Saturday, September 26, 2009

Finding Creativity in Unexpected Places

At work, I've been put in charge of the CD section (I'm also in charge of Adult Fiction, Teen Fiction, Adult Magazines, Teen Magazines, Comics, and Graphic Novels, but I digress...). Quite a chore, I'll come right out and admit, because the cataloging is very confusing and also because patrons are lazy and just stick CDs back in any old place. Well, two nights ago, I was filing returned CDs when I came across one that I recognized the cover art on. I'm not sure where I'd seen it before, but my recognition of any cover art is kind of a big deal (despite my admittedly feeble efforts to broaden my musical horizons, my knowledge of popular music remains limited). So I checked it out. It was When the World Comes Down by All-American Rejects.

Given that they're a popular rock band and making lots of money, I wasn't expecting anything profound. In fact I was expecting something pretty conventional... and was pleasantly surprised. True, they sound a lot like other bands I've heard, but as I listened to the CD in my car, I noticed some pretty novel things. Like Strings. They use violins and some other string instruments in some of their songs. Can't say I was expecting that. And the tambourine. Now, I know the tambourine has been in rock music for awhile, but you don't hear it so often anymore and, well it surprised me. I think, once, I may have heard a snare drum, there was definitely piano, and in some of their songs, they have large choral groups in the background singing harmonies, like church choir style. So, all in all I was pretty impressed with the group's usage of not-so-conventional tools (I won't go as far as to call them unconventional, but I've gotta give them some credit).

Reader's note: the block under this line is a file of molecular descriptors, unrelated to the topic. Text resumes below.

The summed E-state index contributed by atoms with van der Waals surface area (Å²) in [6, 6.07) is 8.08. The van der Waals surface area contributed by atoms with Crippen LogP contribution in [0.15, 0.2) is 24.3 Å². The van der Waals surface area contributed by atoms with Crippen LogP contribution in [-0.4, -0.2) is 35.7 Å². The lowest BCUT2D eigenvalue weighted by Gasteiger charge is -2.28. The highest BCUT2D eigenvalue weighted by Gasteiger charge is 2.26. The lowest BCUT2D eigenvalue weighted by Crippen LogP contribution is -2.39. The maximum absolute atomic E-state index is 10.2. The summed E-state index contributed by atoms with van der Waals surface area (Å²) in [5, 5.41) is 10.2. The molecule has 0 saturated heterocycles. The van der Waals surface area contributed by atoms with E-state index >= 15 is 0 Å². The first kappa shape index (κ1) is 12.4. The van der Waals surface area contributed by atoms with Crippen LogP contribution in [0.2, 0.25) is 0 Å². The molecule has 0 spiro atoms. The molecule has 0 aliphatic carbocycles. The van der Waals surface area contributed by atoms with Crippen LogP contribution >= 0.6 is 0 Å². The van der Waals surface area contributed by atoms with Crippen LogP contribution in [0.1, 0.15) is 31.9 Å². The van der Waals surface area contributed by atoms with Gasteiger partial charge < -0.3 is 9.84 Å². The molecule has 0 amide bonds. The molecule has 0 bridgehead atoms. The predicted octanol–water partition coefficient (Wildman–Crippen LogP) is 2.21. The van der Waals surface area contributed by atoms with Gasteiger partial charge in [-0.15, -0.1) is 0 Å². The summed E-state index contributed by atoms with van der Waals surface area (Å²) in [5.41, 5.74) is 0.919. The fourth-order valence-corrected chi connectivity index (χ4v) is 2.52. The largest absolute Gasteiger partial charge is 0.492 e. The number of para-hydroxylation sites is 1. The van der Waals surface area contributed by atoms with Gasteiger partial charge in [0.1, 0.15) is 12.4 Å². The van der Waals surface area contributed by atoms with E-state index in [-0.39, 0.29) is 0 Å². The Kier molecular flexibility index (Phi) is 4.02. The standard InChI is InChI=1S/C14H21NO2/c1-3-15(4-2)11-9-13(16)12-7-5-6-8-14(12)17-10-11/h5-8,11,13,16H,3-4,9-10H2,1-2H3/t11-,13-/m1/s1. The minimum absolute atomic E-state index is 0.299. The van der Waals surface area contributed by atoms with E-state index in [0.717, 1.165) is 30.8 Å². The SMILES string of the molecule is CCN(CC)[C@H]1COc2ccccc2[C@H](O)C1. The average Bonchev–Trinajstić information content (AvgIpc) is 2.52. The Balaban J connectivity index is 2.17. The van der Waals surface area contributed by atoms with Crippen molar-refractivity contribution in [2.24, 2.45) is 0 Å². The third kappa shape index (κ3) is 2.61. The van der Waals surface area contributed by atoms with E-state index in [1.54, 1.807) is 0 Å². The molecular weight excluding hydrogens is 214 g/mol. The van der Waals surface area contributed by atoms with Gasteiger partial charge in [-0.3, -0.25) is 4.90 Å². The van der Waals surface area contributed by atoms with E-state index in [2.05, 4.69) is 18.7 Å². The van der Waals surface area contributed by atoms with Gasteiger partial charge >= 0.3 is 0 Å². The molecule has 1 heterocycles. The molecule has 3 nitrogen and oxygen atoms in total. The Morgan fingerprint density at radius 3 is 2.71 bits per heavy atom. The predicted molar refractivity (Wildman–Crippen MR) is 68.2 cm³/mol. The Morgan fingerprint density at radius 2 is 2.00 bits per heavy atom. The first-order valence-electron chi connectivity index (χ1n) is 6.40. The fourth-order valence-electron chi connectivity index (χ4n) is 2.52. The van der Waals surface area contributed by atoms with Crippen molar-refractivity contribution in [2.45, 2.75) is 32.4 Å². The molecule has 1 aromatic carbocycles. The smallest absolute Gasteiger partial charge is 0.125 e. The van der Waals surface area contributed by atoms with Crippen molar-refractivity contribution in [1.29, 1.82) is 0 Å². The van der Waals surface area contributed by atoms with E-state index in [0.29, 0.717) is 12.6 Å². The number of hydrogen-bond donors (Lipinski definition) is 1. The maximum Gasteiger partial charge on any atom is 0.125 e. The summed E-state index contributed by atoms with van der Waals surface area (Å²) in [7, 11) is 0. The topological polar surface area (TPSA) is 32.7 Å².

And, to allude back to that conversation we had about love songs quite a while ago, I was also surprised that the expected themes from a group of all men were largely absent. So often (too often), the story goes as such: the girl leaves, the guy is heartbroken, the guy proceeds to write sad songs about how he misses her and how he wants her back (some hard rock groups nowadays will have a song with more of a "good riddance" theme, but these aren't so common and are even less common from groups of all guys). Not so with the songs on this CD. Many of them express a resigned, unrequited love. Some are more of a "gosh you stupid girl, can't you see what's in from of you?!" type theme. And yes, the song on which this CD bases its popularity, "Gives You Hell," is that "good riddance" song mentioned before. All of this was actually refreshing. Personally, I get tired of the whiny, "I want you back" love songs, especially when a relationship is supposed to be a mutual thing. The guy should get a say in it too, rather than following the girl around like a lost puppy (no offense meant to the Beatles. "Puppy Love" is a very catchy song).

* Speaking of the Beatles, I have an embarrassing confession to make. So, a few years ago I danced to the song Blackbird, and decided that I really like it. Very pretty song (and I tend to develop a liking for almost any song I dance to). Anyway... I only recently realized that it was by the Beatles. Yes, I'm culturally estranged, I know. But I'm working on it!

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